Dr Richard Scott is alleged to have told the ”psychologically troubled” 24-year-old he was not going to offer him any medication but he did have a cure for the patient’s ills, the General Medical Council heard.
Andrew Hurst, counsel for the GMC claimed the medic then told the man, known only as patient A: ”He did have a cure, which would cure him for good. His one and only hope of recovery was through Jesus.
”If he did not turn to Jesus and hand him his suffering he would suffer for the rest of his life.”
The 51-year-old GP, who has worked as a medical missionary in Kenya and Africa, is also alleged to have talked about the ”devil” and ”belittled” his patient’s non-Christian faith, adding: ”No other religion in the world can offer what Jesus can offer.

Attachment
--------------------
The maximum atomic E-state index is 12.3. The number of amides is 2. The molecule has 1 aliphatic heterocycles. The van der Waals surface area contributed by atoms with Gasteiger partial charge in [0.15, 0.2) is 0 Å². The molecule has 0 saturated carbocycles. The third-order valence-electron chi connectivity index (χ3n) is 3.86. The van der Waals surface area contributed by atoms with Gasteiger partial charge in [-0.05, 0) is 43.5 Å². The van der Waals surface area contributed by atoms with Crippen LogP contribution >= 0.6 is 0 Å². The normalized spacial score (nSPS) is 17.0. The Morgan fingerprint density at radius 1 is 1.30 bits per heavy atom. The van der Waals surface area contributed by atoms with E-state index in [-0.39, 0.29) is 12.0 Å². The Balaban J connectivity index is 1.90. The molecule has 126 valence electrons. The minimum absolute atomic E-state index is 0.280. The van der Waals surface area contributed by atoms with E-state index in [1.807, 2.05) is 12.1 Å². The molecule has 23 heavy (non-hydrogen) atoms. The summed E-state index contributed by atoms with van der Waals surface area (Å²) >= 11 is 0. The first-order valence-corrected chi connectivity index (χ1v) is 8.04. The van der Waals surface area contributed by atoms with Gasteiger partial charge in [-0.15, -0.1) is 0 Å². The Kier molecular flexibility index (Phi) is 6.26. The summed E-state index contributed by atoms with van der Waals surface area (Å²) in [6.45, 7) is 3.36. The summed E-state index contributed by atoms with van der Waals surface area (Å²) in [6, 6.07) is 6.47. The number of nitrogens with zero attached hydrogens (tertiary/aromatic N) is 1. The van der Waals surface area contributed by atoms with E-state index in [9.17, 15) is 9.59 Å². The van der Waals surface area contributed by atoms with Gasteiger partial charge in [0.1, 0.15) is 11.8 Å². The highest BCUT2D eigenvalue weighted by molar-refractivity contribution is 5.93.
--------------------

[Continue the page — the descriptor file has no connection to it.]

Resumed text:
”Unless he turned to Jesus he would eternally suffer.”
The alleged remarks were made at the end of a consultation at the Bethesda Medical Centre in Margate, Kent, in August 2010.
Dr Scott denies proselytising and disputes the account given by the patient, described by the GMC’s own lawyer as a man with a ”troubled psychological history”.
After discussing medical matters Dr Scott said, as a committed Christian, he simply offered the patient the chance to talk about the role faith may have in helping with his problems.
But the doctor also says the GMC has an ”anti-Christian bias” in pursuing the case against him.
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